Protection of Human Rights Should Be Highest Priority
Published on Wednesday, December 10, 2003 by The Capital Times (Madison, Wisconsin)
Protection of Human Rights Should Be Highest Priority
by Angie Hougas
 

Today is International Human Rights Day. This is a day we can reflect back on the long and rugged journey from where we came, to where we are, and to where we are heading. Today we ask: How fine is the line between protecting our rights and freedoms and security?

If our country wants to export democracy, it must be done with moral leadership and in accordance with international law. But the highest priority should be the protection of human rights - both abroad and right here at home. If we are to set a standard and demand transparency and accountability by others, we must be willing to do nothing less than the same ourselves. We would do well to remember that what we do unto others can be done unto us.

So let's reflect on how we're doing.

One violation of basic human rights is to arrest innocent people in order to extract or coerce information from them regarding a family member. When people across America hear about this action taken in countries with despot rulers, they are outraged and enraged, and rightly so.

Izzat Ibrahim al-Douri is the former vice chairman of the Iraqi Revolutionary Command Council. His wife and daughter were recently taken into custody by U.S.-led coalition officials, who are not giving out any details as to why or what the legal basis was for their arrests. There are also reports that U.S. forces are arresting relatives of fugitives to interrogate them on the whereabouts of family members.

I am wondering if we will be equally as outraged and enraged now that this is becoming an approved and common tactic used by our own country. Will there be the same widespread condemnation as when other countries do this, or will there be silence and excuses as justification for the action?

One of our prized and valued rights is our First Amendment, which guarantees freedom of speech and of the press and to assemble peaceably. This is also reflected in Article 19 of the Universal Declaration of Human Rights, which says everyone has the right to freedom of opinion and expression.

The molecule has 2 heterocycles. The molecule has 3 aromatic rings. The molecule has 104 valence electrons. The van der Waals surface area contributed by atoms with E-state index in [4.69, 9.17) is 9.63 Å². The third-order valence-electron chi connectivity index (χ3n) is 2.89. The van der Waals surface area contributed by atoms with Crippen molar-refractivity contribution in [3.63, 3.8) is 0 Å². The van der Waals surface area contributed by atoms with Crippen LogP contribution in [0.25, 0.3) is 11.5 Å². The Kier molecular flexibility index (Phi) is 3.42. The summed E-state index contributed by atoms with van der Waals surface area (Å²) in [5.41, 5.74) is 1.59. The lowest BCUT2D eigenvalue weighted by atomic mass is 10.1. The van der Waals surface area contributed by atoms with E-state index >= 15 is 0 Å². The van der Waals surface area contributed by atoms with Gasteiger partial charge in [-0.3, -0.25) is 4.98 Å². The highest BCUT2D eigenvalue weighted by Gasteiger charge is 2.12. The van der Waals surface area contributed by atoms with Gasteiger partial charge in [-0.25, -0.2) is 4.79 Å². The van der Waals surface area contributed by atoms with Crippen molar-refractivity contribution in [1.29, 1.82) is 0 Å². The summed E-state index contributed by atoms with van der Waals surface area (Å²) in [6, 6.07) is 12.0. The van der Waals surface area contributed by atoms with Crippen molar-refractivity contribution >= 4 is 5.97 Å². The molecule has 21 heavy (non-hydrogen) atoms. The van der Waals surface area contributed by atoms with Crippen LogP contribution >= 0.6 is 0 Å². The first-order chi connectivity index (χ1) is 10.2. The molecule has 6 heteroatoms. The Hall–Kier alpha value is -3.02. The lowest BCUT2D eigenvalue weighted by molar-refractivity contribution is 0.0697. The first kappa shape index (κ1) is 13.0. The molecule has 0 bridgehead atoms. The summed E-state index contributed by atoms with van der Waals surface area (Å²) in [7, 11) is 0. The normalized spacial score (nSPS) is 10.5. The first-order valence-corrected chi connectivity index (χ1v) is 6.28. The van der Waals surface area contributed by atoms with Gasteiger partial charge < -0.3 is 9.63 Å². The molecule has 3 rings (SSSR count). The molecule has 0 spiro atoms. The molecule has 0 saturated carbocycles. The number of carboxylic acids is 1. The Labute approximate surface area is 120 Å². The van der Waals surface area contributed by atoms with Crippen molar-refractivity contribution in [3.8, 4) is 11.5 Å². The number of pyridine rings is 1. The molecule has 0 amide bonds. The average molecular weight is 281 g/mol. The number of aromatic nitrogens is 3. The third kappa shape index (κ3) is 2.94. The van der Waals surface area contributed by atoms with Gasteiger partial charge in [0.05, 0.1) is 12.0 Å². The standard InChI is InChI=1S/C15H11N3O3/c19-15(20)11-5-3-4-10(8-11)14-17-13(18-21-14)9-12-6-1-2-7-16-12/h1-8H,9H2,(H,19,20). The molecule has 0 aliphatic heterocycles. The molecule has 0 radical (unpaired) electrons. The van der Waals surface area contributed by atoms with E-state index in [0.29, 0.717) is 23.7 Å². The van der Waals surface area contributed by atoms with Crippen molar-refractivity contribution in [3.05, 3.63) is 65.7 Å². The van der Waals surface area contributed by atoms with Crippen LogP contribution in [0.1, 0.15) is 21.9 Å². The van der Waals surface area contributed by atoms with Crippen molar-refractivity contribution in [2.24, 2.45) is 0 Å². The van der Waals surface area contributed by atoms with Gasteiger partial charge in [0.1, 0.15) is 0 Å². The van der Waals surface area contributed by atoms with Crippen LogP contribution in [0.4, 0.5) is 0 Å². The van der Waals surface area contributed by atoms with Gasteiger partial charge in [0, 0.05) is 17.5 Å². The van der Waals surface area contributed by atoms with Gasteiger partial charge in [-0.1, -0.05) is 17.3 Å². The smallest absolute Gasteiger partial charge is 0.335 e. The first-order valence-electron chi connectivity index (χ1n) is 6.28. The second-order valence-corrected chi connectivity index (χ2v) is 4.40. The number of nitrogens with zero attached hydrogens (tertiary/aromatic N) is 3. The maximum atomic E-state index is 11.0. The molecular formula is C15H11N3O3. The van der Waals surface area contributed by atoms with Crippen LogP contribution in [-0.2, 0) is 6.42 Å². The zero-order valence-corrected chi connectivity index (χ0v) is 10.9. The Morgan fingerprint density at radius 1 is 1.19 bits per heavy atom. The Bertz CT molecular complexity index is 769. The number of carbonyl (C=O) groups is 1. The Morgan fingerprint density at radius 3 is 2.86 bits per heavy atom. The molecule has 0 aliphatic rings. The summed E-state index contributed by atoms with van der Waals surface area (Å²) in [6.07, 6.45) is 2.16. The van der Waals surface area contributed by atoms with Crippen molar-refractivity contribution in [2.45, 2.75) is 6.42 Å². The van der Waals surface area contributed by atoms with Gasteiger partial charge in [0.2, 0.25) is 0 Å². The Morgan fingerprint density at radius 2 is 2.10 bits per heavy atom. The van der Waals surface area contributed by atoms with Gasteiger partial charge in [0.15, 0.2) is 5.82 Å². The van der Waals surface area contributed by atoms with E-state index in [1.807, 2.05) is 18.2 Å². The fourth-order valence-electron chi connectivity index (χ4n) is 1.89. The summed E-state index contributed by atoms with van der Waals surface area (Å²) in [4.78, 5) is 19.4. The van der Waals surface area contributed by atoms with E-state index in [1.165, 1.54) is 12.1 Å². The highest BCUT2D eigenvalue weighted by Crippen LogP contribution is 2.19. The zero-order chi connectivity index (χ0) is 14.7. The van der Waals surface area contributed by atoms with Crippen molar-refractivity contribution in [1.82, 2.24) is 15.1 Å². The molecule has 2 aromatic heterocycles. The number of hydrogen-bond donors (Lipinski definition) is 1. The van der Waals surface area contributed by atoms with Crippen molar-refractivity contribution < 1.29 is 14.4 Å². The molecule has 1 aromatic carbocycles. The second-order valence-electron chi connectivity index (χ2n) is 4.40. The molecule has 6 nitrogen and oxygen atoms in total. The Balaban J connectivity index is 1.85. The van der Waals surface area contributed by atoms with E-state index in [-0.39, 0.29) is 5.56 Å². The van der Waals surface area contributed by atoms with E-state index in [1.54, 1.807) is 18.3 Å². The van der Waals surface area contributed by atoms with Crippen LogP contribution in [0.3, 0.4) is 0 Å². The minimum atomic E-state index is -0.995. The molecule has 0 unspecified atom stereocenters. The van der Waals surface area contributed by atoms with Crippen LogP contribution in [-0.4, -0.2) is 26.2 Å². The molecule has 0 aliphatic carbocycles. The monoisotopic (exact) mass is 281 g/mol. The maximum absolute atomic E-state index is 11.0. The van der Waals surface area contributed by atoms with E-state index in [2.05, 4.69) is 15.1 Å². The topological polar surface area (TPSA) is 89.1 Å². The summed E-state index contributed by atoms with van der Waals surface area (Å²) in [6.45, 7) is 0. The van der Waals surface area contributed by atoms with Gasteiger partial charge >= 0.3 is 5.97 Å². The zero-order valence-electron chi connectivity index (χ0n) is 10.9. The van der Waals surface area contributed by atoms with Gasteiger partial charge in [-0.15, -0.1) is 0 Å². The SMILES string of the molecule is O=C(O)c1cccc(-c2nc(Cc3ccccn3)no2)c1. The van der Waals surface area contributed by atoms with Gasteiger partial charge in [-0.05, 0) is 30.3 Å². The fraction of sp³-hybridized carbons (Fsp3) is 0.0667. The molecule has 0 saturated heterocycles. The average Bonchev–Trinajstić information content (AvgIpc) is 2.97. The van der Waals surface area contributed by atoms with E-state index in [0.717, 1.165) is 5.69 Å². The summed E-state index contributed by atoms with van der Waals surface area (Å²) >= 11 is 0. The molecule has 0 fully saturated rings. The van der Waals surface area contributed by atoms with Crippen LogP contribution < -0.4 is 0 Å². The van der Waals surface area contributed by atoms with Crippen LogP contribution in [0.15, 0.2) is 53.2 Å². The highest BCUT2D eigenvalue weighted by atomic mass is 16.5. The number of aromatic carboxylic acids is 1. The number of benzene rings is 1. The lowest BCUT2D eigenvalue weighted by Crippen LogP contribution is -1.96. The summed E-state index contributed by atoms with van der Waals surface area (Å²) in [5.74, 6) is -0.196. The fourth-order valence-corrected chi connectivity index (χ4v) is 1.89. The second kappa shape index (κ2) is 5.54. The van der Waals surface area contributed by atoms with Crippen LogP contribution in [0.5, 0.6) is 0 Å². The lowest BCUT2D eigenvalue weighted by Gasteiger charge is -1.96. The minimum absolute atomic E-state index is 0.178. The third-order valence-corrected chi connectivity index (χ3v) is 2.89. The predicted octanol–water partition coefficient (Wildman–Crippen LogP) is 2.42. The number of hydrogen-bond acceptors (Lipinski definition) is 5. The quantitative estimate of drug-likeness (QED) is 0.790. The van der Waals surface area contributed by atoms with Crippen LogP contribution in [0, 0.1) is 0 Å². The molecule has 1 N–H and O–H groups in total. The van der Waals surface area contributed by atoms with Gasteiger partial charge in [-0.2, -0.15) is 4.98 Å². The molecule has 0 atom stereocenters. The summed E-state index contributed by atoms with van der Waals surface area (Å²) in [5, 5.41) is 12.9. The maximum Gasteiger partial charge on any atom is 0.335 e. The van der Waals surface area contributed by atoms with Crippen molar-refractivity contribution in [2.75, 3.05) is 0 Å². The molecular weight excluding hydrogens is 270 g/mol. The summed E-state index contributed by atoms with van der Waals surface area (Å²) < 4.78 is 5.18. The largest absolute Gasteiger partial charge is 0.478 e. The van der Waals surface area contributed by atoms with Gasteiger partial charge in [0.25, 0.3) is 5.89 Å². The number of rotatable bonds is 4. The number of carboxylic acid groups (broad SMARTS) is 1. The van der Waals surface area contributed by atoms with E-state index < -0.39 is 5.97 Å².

President Bush tells us we are bringing freedom to the Iraqi people. At the same time, U.S. military officials in Iraq are closing down TV stations. This not only has happened in Mosul, where the military commander stated he knew it was an act of blatant censorship, but also very recently in Baghdad.

While legislators debated french vs. freedom fries and repeatedly debate an amendment to ban desecration of the U.S. flag, they have desecrated the Fourth and Fifth Amendments to the U.S. Constitution by approving the USA Patriot Act.

We can no longer be complacent regarding our human rights, our Bill of Rights and our freedoms. With passage of the Patriot Act, the cornerstones of our judicial system - innocent until proven guilty and guilt beyond a reasonable doubt - have been flip-flopped. Now you can be presumed guilty until you prove yourself innocent. When we look at other judicial systems around the world, we are outraged at this concept of presumed guilt upon arrest and before trial.

What we never thought could happen is now legal right here in our own country. A person can be held incommunicado. A person can be held indefinitely without charge. A person no longer has the right to contact family or a lawyer. How can a person hope to prove his innocence under these conditions?

There are reasons for our laws, for our rules, for rules of war, and for international laws. These reasons include the protection of innocent civilians in times of conflict and protection of human rights.

It takes courage to put human dignity and human worth first, but we are up to the challenge. Human rights need not be the sacrificial lamb. Human rights do not have to be a casualty of war.

Angie Hougas lives in McFarland and is the state coordinator for Wisconsin Amnesty International. This column is condensed from "History's Warning Signs, Our Reactions, Tomorrow's Reality" at http://danenet.danenet.org/amnesty.

Copyright 2003 The Capital Times

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